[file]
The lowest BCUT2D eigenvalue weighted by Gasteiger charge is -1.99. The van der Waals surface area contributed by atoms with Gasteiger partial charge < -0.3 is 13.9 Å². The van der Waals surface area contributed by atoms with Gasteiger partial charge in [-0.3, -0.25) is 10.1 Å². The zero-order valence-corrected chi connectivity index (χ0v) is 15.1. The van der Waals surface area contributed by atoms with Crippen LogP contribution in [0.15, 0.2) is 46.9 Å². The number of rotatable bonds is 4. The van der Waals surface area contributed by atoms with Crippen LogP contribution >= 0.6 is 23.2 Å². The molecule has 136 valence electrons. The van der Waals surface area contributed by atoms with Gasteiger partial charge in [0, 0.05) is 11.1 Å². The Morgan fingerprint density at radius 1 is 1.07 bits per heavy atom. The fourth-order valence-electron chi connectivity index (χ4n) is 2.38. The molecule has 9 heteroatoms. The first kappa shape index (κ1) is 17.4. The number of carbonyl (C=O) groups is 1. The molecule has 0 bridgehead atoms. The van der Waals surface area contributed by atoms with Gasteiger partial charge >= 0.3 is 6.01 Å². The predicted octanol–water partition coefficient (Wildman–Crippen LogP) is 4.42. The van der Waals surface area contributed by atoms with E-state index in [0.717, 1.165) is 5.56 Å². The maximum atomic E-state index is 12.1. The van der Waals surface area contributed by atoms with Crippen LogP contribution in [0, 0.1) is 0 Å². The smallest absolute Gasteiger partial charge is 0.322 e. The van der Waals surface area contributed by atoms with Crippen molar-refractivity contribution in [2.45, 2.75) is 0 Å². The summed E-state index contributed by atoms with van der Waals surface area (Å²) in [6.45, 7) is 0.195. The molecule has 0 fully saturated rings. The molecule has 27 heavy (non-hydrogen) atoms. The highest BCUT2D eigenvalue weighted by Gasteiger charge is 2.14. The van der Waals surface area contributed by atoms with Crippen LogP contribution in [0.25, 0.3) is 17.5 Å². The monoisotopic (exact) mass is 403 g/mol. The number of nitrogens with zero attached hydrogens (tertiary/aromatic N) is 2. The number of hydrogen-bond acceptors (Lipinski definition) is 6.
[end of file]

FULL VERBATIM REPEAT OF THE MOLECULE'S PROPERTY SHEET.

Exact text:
The lowest BCUT2D eigenvalue weighted by Gasteiger charge is -1.99. The van der Waals surface area contributed by atoms with Gasteiger partial charge < -0.3 is 13.9 Å². The van der Waals surface area contributed by atoms with Gasteiger partial charge in [-0.3, -0.25) is 10.1 Å². The zero-order valence-corrected chi connectivity index (χ0v) is 15.1. The van der Waals surface area contributed by atoms with Crippen LogP contribution in [0.15, 0.2) is 46.9 Å². The number of rotatable bonds is 4. The van der Waals surface area contributed by atoms with Crippen LogP contribution >= 0.6 is 23.2 Å². The molecule has 136 valence electrons. The van der Waals surface area contributed by atoms with Gasteiger partial charge in [0, 0.05) is 11.1 Å². The Morgan fingerprint density at radius 1 is 1.07 bits per heavy atom. The fourth-order valence-electron chi connectivity index (χ4n) is 2.38. The molecule has 9 heteroatoms. The first kappa shape index (κ1) is 17.4. The number of carbonyl (C=O) groups is 1. The molecule has 0 bridgehead atoms. The van der Waals surface area contributed by atoms with Gasteiger partial charge >= 0.3 is 6.01 Å². The predicted octanol–water partition coefficient (Wildman–Crippen LogP) is 4.42. The van der Waals surface area contributed by atoms with E-state index in [0.717, 1.165) is 5.56 Å². The maximum atomic E-state index is 12.1. The van der Waals surface area contributed by atoms with Crippen LogP contribution in [0, 0.1) is 0 Å². The smallest absolute Gasteiger partial charge is 0.322 e. The van der Waals surface area contributed by atoms with Crippen molar-refractivity contribution in [2.45, 2.75) is 0 Å². The summed E-state index contributed by atoms with van der Waals surface area (Å²) in [6.45, 7) is 0.195. The molecule has 0 fully saturated rings. The molecule has 27 heavy (non-hydrogen) atoms. The highest BCUT2D eigenvalue weighted by Gasteiger charge is 2.14. The van der Waals surface area contributed by atoms with Crippen LogP contribution in [0.25, 0.3) is 17.5 Å². The monoisotopic (exact) mass is 403 g/mol. The number of nitrogens with zero attached hydrogens (tertiary/aromatic N) is 2. The number of hydrogen-bond acceptors (Lipinski definition) is 6.